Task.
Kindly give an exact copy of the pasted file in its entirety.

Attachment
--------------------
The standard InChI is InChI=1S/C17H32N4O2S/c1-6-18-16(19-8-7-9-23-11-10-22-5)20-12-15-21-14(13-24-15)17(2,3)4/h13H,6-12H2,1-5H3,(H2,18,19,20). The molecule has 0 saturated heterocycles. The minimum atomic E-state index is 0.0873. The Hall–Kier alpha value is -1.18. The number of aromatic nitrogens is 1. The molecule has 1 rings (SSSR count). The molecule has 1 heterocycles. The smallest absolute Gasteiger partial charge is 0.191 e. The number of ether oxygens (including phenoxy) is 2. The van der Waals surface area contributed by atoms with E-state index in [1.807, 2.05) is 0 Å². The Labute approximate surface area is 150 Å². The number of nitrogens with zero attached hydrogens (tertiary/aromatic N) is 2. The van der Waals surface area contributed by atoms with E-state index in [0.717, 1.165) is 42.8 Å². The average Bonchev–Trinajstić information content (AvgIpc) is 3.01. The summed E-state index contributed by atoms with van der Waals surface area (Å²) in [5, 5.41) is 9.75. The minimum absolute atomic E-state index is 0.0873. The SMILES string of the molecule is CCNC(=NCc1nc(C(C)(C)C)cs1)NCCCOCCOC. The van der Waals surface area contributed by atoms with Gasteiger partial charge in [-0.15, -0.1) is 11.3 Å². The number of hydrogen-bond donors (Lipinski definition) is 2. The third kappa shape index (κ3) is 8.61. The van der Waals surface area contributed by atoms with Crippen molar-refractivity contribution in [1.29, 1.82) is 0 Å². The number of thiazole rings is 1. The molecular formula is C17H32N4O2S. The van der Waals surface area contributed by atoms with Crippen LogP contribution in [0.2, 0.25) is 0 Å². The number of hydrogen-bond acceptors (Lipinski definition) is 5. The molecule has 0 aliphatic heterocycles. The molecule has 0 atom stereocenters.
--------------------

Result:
The standard InChI is InChI=1S/C17H32N4O2S/c1-6-18-16(19-8-7-9-23-11-10-22-5)20-12-15-21-14(13-24-15)17(2,3)4/h13H,6-12H2,1-5H3,(H2,18,19,20). The molecule has 0 saturated heterocycles. The minimum atomic E-state index is 0.0873. The Hall–Kier alpha value is -1.18. The number of aromatic nitrogens is 1. The molecule has 1 rings (SSSR count). The molecule has 1 heterocycles. The smallest absolute Gasteiger partial charge is 0.191 e. The number of ether oxygens (including phenoxy) is 2. The van der Waals surface area contributed by atoms with E-state index in [1.807, 2.05) is 0 Å². The Labute approximate surface area is 150 Å². The number of nitrogens with zero attached hydrogens (tertiary/aromatic N) is 2. The van der Waals surface area contributed by atoms with E-state index in [0.717, 1.165) is 42.8 Å². The average Bonchev–Trinajstić information content (AvgIpc) is 3.01. The summed E-state index contributed by atoms with van der Waals surface area (Å²) in [5, 5.41) is 9.75. The minimum absolute atomic E-state index is 0.0873. The SMILES string of the molecule is CCNC(=NCc1nc(C(C)(C)C)cs1)NCCCOCCOC. The van der Waals surface area contributed by atoms with Gasteiger partial charge in [-0.15, -0.1) is 11.3 Å². The number of hydrogen-bond donors (Lipinski definition) is 2. The third kappa shape index (κ3) is 8.61. The van der Waals surface area contributed by atoms with Crippen molar-refractivity contribution in [1.29, 1.82) is 0 Å². The number of thiazole rings is 1. The molecular formula is C17H32N4O2S. The van der Waals surface area contributed by atoms with Crippen LogP contribution in [0.2, 0.25) is 0 Å². The number of hydrogen-bond acceptors (Lipinski definition) is 5. The molecule has 0 aliphatic heterocycles. The molecule has 0 atom stereocenters.